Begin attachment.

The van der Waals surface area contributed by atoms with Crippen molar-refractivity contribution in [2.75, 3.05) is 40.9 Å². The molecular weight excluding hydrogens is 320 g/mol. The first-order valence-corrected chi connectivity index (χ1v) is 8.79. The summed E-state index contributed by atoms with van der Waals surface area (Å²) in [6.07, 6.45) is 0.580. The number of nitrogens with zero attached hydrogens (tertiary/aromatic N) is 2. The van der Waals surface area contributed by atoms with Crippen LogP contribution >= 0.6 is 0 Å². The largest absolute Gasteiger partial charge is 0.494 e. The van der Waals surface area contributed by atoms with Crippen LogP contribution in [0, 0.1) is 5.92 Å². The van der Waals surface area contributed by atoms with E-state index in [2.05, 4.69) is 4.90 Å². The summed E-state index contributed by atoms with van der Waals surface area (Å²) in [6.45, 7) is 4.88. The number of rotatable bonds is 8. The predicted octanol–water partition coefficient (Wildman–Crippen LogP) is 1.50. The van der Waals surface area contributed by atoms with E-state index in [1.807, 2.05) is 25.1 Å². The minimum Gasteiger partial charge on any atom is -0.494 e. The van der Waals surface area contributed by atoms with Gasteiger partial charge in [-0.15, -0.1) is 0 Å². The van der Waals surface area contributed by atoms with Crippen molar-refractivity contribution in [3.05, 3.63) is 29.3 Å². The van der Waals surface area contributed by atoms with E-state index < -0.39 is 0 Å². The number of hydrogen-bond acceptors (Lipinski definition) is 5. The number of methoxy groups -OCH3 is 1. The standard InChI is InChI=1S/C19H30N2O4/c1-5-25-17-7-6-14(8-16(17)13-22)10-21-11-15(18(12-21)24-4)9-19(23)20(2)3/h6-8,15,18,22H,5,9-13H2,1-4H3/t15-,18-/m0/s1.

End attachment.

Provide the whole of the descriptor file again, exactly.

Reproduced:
The van der Waals surface area contributed by atoms with Crippen molar-refractivity contribution in [2.75, 3.05) is 40.9 Å². The molecular weight excluding hydrogens is 320 g/mol. The first-order valence-corrected chi connectivity index (χ1v) is 8.79. The summed E-state index contributed by atoms with van der Waals surface area (Å²) in [6.07, 6.45) is 0.580. The number of nitrogens with zero attached hydrogens (tertiary/aromatic N) is 2. The van der Waals surface area contributed by atoms with Crippen LogP contribution >= 0.6 is 0 Å². The largest absolute Gasteiger partial charge is 0.494 e. The van der Waals surface area contributed by atoms with Crippen LogP contribution in [0, 0.1) is 5.92 Å². The van der Waals surface area contributed by atoms with E-state index in [2.05, 4.69) is 4.90 Å². The summed E-state index contributed by atoms with van der Waals surface area (Å²) in [6.45, 7) is 4.88. The number of rotatable bonds is 8. The predicted octanol–water partition coefficient (Wildman–Crippen LogP) is 1.50. The van der Waals surface area contributed by atoms with E-state index in [1.807, 2.05) is 25.1 Å². The minimum Gasteiger partial charge on any atom is -0.494 e. The van der Waals surface area contributed by atoms with Gasteiger partial charge in [-0.15, -0.1) is 0 Å². The van der Waals surface area contributed by atoms with Crippen molar-refractivity contribution in [3.05, 3.63) is 29.3 Å². The van der Waals surface area contributed by atoms with E-state index < -0.39 is 0 Å². The number of hydrogen-bond acceptors (Lipinski definition) is 5. The number of methoxy groups -OCH3 is 1. The standard InChI is InChI=1S/C19H30N2O4/c1-5-25-17-7-6-14(8-16(17)13-22)10-21-11-15(18(12-21)24-4)9-19(23)20(2)3/h6-8,15,18,22H,5,9-13H2,1-4H3/t15-,18-/m0/s1.